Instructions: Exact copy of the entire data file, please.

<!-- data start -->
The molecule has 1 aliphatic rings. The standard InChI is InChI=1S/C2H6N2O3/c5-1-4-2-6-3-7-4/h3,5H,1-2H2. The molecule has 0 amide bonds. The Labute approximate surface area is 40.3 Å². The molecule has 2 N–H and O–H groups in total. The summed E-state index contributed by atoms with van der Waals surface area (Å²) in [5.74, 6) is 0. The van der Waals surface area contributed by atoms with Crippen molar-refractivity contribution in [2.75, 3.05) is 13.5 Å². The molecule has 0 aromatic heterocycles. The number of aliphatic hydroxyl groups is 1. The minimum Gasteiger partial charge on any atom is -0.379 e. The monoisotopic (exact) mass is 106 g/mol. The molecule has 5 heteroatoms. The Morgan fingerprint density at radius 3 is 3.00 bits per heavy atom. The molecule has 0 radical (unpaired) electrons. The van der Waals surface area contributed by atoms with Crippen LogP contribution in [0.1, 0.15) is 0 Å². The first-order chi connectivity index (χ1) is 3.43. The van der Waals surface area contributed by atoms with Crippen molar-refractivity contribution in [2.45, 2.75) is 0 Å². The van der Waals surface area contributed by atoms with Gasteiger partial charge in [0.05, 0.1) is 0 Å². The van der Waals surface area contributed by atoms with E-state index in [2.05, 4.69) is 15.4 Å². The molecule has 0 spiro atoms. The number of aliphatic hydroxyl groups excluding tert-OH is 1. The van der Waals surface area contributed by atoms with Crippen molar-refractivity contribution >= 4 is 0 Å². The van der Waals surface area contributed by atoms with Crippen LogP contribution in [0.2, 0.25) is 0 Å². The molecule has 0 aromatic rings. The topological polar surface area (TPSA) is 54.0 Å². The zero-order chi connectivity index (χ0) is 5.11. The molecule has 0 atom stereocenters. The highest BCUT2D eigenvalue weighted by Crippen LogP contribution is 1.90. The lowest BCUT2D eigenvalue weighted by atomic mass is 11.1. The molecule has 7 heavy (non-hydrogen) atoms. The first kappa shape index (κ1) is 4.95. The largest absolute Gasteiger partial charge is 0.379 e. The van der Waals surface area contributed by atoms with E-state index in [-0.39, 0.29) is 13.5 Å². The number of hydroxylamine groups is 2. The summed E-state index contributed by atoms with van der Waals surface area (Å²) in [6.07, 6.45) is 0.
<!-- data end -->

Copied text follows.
The molecule has 1 aliphatic rings. The standard InChI is InChI=1S/C2H6N2O3/c5-1-4-2-6-3-7-4/h3,5H,1-2H2. The molecule has 0 amide bonds. The Labute approximate surface area is 40.3 Å². The molecule has 2 N–H and O–H groups in total. The summed E-state index contributed by atoms with van der Waals surface area (Å²) in [5.74, 6) is 0. The van der Waals surface area contributed by atoms with Crippen molar-refractivity contribution in [2.75, 3.05) is 13.5 Å². The molecule has 0 aromatic heterocycles. The number of aliphatic hydroxyl groups is 1. The minimum Gasteiger partial charge on any atom is -0.379 e. The monoisotopic (exact) mass is 106 g/mol. The molecule has 5 heteroatoms. The Morgan fingerprint density at radius 3 is 3.00 bits per heavy atom. The molecule has 0 radical (unpaired) electrons. The van der Waals surface area contributed by atoms with Crippen LogP contribution in [0.1, 0.15) is 0 Å². The first-order chi connectivity index (χ1) is 3.43. The van der Waals surface area contributed by atoms with Crippen molar-refractivity contribution in [2.45, 2.75) is 0 Å². The van der Waals surface area contributed by atoms with Gasteiger partial charge in [0.05, 0.1) is 0 Å². The van der Waals surface area contributed by atoms with E-state index in [2.05, 4.69) is 15.4 Å². The molecule has 0 spiro atoms. The number of aliphatic hydroxyl groups excluding tert-OH is 1. The van der Waals surface area contributed by atoms with Crippen molar-refractivity contribution >= 4 is 0 Å². The van der Waals surface area contributed by atoms with Crippen LogP contribution in [0.2, 0.25) is 0 Å². The molecule has 0 aromatic rings. The topological polar surface area (TPSA) is 54.0 Å². The zero-order chi connectivity index (χ0) is 5.11. The molecule has 0 atom stereocenters. The highest BCUT2D eigenvalue weighted by Crippen LogP contribution is 1.90. The lowest BCUT2D eigenvalue weighted by atomic mass is 11.1. The molecule has 7 heavy (non-hydrogen) atoms. The first kappa shape index (κ1) is 4.95. The largest absolute Gasteiger partial charge is 0.379 e. The van der Waals surface area contributed by atoms with E-state index in [-0.39, 0.29) is 13.5 Å². The number of hydroxylamine groups is 2. The summed E-state index contributed by atoms with van der Waals surface area (Å²) in [6.07, 6.45) is 0.